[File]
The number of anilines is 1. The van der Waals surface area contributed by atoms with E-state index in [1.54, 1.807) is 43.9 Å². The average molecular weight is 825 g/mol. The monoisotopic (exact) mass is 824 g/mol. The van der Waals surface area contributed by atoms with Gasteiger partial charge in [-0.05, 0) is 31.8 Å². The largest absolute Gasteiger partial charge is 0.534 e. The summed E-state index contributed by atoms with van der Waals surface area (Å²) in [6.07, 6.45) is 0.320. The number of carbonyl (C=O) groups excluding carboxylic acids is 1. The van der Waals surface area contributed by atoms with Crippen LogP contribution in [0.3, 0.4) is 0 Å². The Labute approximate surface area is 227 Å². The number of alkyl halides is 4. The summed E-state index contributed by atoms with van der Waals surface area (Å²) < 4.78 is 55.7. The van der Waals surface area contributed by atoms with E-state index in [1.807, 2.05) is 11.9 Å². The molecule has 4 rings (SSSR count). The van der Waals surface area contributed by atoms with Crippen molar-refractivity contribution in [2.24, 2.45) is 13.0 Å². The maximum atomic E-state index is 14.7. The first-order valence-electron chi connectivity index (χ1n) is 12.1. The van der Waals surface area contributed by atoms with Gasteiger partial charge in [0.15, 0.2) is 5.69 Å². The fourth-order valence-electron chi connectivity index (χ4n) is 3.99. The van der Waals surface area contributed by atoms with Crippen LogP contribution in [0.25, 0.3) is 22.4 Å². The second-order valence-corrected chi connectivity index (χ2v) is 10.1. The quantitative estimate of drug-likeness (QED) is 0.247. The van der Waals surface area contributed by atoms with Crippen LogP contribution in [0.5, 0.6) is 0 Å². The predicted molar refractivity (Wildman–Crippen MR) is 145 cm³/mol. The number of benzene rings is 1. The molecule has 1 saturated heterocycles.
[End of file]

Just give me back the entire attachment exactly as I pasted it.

The number of anilines is 1. The van der Waals surface area contributed by atoms with E-state index in [1.54, 1.807) is 43.9 Å². The average molecular weight is 825 g/mol. The monoisotopic (exact) mass is 824 g/mol. The van der Waals surface area contributed by atoms with Gasteiger partial charge in [-0.05, 0) is 31.8 Å². The largest absolute Gasteiger partial charge is 0.534 e. The summed E-state index contributed by atoms with van der Waals surface area (Å²) in [6.07, 6.45) is 0.320. The number of carbonyl (C=O) groups excluding carboxylic acids is 1. The van der Waals surface area contributed by atoms with Crippen LogP contribution in [0.3, 0.4) is 0 Å². The Labute approximate surface area is 227 Å². The number of alkyl halides is 4. The summed E-state index contributed by atoms with van der Waals surface area (Å²) < 4.78 is 55.7. The van der Waals surface area contributed by atoms with E-state index in [1.807, 2.05) is 11.9 Å². The molecule has 4 rings (SSSR count). The van der Waals surface area contributed by atoms with Crippen molar-refractivity contribution in [2.24, 2.45) is 13.0 Å². The maximum atomic E-state index is 14.7. The first-order valence-electron chi connectivity index (χ1n) is 12.1. The van der Waals surface area contributed by atoms with Gasteiger partial charge in [0.15, 0.2) is 5.69 Å². The fourth-order valence-electron chi connectivity index (χ4n) is 3.99. The van der Waals surface area contributed by atoms with Crippen LogP contribution in [0.25, 0.3) is 22.4 Å². The second-order valence-corrected chi connectivity index (χ2v) is 10.1. The quantitative estimate of drug-likeness (QED) is 0.247. The van der Waals surface area contributed by atoms with Crippen LogP contribution in [0.5, 0.6) is 0 Å². The predicted molar refractivity (Wildman–Crippen MR) is 145 cm³/mol. The number of benzene rings is 1. The molecule has 1 saturated heterocycles.